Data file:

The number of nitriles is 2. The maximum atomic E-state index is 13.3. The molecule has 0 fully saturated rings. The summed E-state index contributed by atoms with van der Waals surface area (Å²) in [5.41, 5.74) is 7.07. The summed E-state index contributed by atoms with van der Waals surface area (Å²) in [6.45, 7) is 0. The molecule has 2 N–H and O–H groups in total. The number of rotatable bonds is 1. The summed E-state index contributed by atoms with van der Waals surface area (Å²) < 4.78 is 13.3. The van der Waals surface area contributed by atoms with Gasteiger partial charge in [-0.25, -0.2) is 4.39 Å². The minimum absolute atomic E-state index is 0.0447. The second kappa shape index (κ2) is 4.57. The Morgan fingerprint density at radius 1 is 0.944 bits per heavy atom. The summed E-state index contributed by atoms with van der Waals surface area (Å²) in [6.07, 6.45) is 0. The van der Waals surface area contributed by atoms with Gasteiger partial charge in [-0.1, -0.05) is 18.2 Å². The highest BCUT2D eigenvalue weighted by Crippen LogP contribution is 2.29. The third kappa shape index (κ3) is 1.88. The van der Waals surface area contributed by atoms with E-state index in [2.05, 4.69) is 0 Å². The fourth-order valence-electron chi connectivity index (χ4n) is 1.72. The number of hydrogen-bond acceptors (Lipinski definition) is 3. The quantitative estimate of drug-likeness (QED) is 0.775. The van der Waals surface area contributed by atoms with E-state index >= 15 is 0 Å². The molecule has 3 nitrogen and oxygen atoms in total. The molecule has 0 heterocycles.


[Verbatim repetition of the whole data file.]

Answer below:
The number of nitriles is 2. The maximum atomic E-state index is 13.3. The molecule has 0 fully saturated rings. The summed E-state index contributed by atoms with van der Waals surface area (Å²) in [5.41, 5.74) is 7.07. The summed E-state index contributed by atoms with van der Waals surface area (Å²) in [6.45, 7) is 0. The molecule has 2 N–H and O–H groups in total. The number of rotatable bonds is 1. The summed E-state index contributed by atoms with van der Waals surface area (Å²) < 4.78 is 13.3. The van der Waals surface area contributed by atoms with Gasteiger partial charge in [-0.25, -0.2) is 4.39 Å². The minimum absolute atomic E-state index is 0.0447. The second kappa shape index (κ2) is 4.57. The Morgan fingerprint density at radius 1 is 0.944 bits per heavy atom. The summed E-state index contributed by atoms with van der Waals surface area (Å²) in [6.07, 6.45) is 0. The van der Waals surface area contributed by atoms with Gasteiger partial charge in [-0.1, -0.05) is 18.2 Å². The highest BCUT2D eigenvalue weighted by Crippen LogP contribution is 2.29. The third kappa shape index (κ3) is 1.88. The van der Waals surface area contributed by atoms with E-state index in [2.05, 4.69) is 0 Å². The fourth-order valence-electron chi connectivity index (χ4n) is 1.72. The number of hydrogen-bond acceptors (Lipinski definition) is 3. The quantitative estimate of drug-likeness (QED) is 0.775. The van der Waals surface area contributed by atoms with E-state index >= 15 is 0 Å². The molecule has 3 nitrogen and oxygen atoms in total. The molecule has 0 heterocycles.